If you weren't looking for it, you could easily miss it: Google's Polish R&D facility is a two-storey office located above a gallery that houses some upmarket clothing stores. On the outside, a small sign is the only hint that Google is running any operations here. It's only once inside that visitors can see the typical signs of a Googleplex - table tennis tables and bean bags.
Currently, the centre plays home to around 100 engineers, who work mainly on Google TV, Infrastructure and analysis for Google's sales department. The Krakow centre's focus is mostly on engineering, rather than research – the majority of which is carried out in the US.
As well as Poles, the workforce numbers among it a fair few workers from the former Soviet states, as well as Americans and Germans working here, with English the standard language. According to Wojciech Burkot, who heads up the R&D facility, the medieval, classic atmosphere of the city with its huge student population is a big draw for most of the workers, even when the wages are lower than elsewhere. "Google is pretty open about the fact that you can work wherever you want to, so I'm pleased to see a lot of people actually choose to work here," he says.
Before Google opened the R&D centre, Krakow-born Burkot was asked to choose where in Poland the search giant would set up shop.
"Personal considerations apart, I would opt for Krakow," Burkot, who has run the centre located in Krakow's Rynek Glowny area since it opened its doors in 2006, told Google bosses when asked for his decision. His choice of Poland's second city and his own hometown – which has approximately 750,000 inhabitants – was nevertheless weighted by a number of factors, he tells Central European Processing.
While Google may have given Burkot carte blanche on where to establish the facility, realistically the location boiled down to a choice between Krakow and the capital, Warsaw.
"Both cities had good universities," Burkot says. "What tipped the scales was the environment. There were more international tech companies in Krakow than in Warsaw: Motorola, Sabre, IBM, you name it. Tech companies tend to cluster because of movement of people and available expertise. If you are the only tech company, you get some kind of inbred culture. You cannot compete against others and there is no healthy cross-pollination."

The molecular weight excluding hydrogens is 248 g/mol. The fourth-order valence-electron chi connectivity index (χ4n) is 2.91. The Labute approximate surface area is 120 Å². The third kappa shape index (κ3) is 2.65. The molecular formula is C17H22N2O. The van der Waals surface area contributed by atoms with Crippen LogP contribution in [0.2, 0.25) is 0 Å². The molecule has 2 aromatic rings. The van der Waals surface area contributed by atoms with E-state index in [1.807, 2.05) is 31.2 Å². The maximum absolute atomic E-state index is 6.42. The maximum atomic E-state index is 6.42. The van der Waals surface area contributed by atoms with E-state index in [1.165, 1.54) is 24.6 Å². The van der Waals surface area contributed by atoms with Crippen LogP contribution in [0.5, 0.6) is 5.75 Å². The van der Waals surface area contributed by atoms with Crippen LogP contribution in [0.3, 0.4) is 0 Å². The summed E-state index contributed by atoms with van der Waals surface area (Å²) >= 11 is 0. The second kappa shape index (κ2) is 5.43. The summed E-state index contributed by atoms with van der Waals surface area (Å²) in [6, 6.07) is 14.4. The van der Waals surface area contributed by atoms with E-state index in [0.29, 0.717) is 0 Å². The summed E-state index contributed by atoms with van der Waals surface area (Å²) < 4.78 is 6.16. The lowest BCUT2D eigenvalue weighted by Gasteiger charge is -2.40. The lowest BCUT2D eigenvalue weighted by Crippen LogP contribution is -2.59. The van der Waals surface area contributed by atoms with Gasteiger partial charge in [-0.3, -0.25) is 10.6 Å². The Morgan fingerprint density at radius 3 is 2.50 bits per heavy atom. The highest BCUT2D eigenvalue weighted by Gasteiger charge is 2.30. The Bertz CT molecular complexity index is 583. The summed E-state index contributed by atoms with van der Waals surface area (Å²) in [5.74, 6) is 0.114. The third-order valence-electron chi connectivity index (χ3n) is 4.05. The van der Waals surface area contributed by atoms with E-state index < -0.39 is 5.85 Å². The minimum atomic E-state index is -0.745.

Looking at the city's potential talent pool and education environment, the choice of Krakow is not surprising. There are nine universities in the city, of which five either offer technical courses, or are wholly devoted to technical subjects.
Engineers from Poland and further east have a good reputation, which Burkot attributes to the tougher realities of life compared to Western Europe and the US - even now, being a graduate in Poland does not guarantee high wages or even steady work. Nevertheless, pursuing a technical career path can open doors. "For example, I knew I couldn't really compete on the regular job market," Burkot says about choosing a career in Communist Poland. "But I had a talent for math and science, and realised quite early on that this gave me a more level playing field. That's how it went for me, and I think that goes for many others as well."